Ingredients: hydrogen, oxygen
Tools required: fuel cell, electric motor
Result: electric power
Waste: clean water
As a recovering oil and gas engineer, I found the West of England Aerospace Forum’s (WEAF) Hydrogen Summit this week one of my most stimulating experiences of a COVID blighted year.
Hydrogen, derived from water, has the potential to leapfrog electricity as the power of choice for many trains, planes and automobiles within a decade. Business West is already the proud owner of a hydrogen powered car which is great for getting around Wiltshire and back and forth to Bristol, but don’t expect to get much further than Taunton if you need to get back to the UK’s most westerly hydrogen filling station in Swindon!
Congratulations to WEAF for taking the plunge with this summit. It was usefully structured around three themes: supply of hydrogen, potential uses of hydrogen and how to make the hydrogen market work.
A fascinating array of speakers from all sides lined up to explain the challenges and opportunities in their part of the industry, with a final call to all involved of how we in the South West can accelerate this new route to a greener future and capture some of the economic and job benefits that will flow.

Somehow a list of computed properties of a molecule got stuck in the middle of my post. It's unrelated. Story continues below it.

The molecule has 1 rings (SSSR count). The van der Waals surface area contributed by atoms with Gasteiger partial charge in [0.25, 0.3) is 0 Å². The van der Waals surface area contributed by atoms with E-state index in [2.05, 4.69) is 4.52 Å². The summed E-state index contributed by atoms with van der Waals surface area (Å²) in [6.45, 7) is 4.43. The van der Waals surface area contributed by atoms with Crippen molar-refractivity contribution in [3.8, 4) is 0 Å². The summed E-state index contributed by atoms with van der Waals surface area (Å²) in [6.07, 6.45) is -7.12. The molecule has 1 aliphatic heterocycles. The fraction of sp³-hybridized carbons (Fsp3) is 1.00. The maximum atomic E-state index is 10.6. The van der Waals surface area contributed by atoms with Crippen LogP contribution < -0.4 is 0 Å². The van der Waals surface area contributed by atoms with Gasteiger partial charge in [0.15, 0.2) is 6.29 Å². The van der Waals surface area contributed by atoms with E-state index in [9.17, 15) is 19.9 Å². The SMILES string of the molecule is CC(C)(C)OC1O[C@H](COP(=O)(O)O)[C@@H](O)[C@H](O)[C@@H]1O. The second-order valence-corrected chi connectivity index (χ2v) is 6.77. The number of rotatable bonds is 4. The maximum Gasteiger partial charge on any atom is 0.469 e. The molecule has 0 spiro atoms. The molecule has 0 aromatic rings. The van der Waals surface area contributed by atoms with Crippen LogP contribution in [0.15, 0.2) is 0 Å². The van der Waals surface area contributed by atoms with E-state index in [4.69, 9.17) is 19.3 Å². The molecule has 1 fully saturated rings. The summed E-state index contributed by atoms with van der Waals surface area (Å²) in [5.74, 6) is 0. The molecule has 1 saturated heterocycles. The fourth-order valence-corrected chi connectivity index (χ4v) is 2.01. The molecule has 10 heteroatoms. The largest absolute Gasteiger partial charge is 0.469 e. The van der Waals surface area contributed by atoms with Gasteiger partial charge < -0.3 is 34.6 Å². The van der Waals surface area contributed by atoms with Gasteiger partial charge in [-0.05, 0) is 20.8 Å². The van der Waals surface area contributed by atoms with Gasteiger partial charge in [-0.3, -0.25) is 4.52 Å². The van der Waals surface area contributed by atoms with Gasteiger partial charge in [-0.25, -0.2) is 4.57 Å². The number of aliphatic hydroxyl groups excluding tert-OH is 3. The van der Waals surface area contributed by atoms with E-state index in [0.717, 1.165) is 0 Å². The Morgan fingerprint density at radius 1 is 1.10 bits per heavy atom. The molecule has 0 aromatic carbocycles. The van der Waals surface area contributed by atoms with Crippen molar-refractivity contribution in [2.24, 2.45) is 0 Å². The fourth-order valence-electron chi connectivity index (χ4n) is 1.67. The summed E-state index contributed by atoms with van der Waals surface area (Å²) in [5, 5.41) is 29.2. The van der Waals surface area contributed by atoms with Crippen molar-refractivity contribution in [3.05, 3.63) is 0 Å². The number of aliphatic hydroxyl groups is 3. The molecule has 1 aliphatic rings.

The topical drivers of a burgeoning interest in hydrogen are technological advancement, societal pressures and government low carbon legislation re decarbonisation. The barriers are regulation and safety, but predominantly by the commercial risk versus reward trade-offs involved in the required large scale financial investment.
Whilst behind the UK curve, the South West has enormous potential to make green hydrogen; wind, tides, waves and sometimes sunshine are no strangers to our part of the UK, all of which could be harnessed to create green hydrogen. Water is abundant and even desalinated seawater can be used as feedstock for hydrogen production.
The commercial risks can be reduced by the clustering of users, which in turn ought to encourage the suppliers of hydrogen to invest in production, storage and supply solutions (a South West hydrogen car filling station network please!).
Locally, Bristol City Council, Bristol Airport and the massive South West aerospace industry all have ambitions and huge pressures to decarbonise and hydrogen could be part of the answer. One of the summit’s key takeaways was that by working together we can reduce risks, costs and accelerate investment in the supply of, and reduce the price of, hydrogen.
Such clustering does take regional leadership, and Business West is up for playing our part in this. Just imagine the raft of spin outs, start-ups and innovation if we in the South West truly get behind this new growth area and how talent from around the world might be attracted to our region to ply their advanced engineering skills and energies in an industry that is saving the planet.